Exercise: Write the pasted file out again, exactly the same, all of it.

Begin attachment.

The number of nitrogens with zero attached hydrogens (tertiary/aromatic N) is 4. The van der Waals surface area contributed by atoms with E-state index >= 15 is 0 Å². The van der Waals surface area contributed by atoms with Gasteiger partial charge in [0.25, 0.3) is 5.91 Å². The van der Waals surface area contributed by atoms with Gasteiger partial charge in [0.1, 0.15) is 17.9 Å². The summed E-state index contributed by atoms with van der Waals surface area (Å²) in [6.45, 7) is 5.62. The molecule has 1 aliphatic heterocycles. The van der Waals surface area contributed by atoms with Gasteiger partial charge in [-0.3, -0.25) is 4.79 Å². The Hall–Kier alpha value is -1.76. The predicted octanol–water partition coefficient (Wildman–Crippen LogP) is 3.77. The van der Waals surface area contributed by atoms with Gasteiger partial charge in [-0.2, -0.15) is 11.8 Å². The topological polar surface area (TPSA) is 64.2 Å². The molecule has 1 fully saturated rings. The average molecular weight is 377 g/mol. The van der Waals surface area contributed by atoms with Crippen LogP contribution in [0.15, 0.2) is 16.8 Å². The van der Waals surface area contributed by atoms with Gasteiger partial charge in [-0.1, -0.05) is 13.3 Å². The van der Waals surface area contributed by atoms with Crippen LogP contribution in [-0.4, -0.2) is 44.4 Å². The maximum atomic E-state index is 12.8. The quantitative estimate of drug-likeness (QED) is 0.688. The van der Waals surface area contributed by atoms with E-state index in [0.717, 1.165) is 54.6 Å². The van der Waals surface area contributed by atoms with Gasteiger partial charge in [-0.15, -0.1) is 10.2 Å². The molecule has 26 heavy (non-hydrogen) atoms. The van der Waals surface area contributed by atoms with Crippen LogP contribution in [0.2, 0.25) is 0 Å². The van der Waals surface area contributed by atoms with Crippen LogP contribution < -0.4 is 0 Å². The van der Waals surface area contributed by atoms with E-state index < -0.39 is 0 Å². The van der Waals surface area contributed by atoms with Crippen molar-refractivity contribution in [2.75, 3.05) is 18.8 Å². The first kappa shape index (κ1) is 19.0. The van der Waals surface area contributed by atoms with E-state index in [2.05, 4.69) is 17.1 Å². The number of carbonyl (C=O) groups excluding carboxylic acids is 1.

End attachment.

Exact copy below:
The number of nitrogens with zero attached hydrogens (tertiary/aromatic N) is 4. The van der Waals surface area contributed by atoms with E-state index >= 15 is 0 Å². The van der Waals surface area contributed by atoms with Gasteiger partial charge in [0.25, 0.3) is 5.91 Å². The van der Waals surface area contributed by atoms with Gasteiger partial charge in [0.1, 0.15) is 17.9 Å². The summed E-state index contributed by atoms with van der Waals surface area (Å²) in [6.45, 7) is 5.62. The molecule has 1 aliphatic heterocycles. The van der Waals surface area contributed by atoms with Gasteiger partial charge in [-0.3, -0.25) is 4.79 Å². The Hall–Kier alpha value is -1.76. The predicted octanol–water partition coefficient (Wildman–Crippen LogP) is 3.77. The van der Waals surface area contributed by atoms with Gasteiger partial charge in [-0.2, -0.15) is 11.8 Å². The topological polar surface area (TPSA) is 64.2 Å². The molecule has 1 fully saturated rings. The average molecular weight is 377 g/mol. The van der Waals surface area contributed by atoms with Crippen LogP contribution in [0.15, 0.2) is 16.8 Å². The van der Waals surface area contributed by atoms with Gasteiger partial charge in [-0.1, -0.05) is 13.3 Å². The van der Waals surface area contributed by atoms with Crippen LogP contribution in [-0.4, -0.2) is 44.4 Å². The maximum atomic E-state index is 12.8. The quantitative estimate of drug-likeness (QED) is 0.688. The van der Waals surface area contributed by atoms with E-state index in [0.717, 1.165) is 54.6 Å². The van der Waals surface area contributed by atoms with Gasteiger partial charge in [-0.15, -0.1) is 10.2 Å². The molecule has 26 heavy (non-hydrogen) atoms. The van der Waals surface area contributed by atoms with Crippen LogP contribution in [0.2, 0.25) is 0 Å². The van der Waals surface area contributed by atoms with Crippen LogP contribution < -0.4 is 0 Å². The van der Waals surface area contributed by atoms with E-state index < -0.39 is 0 Å². The van der Waals surface area contributed by atoms with Crippen molar-refractivity contribution in [2.75, 3.05) is 18.8 Å². The first kappa shape index (κ1) is 19.0. The van der Waals surface area contributed by atoms with E-state index in [2.05, 4.69) is 17.1 Å². The number of carbonyl (C=O) groups excluding carboxylic acids is 1.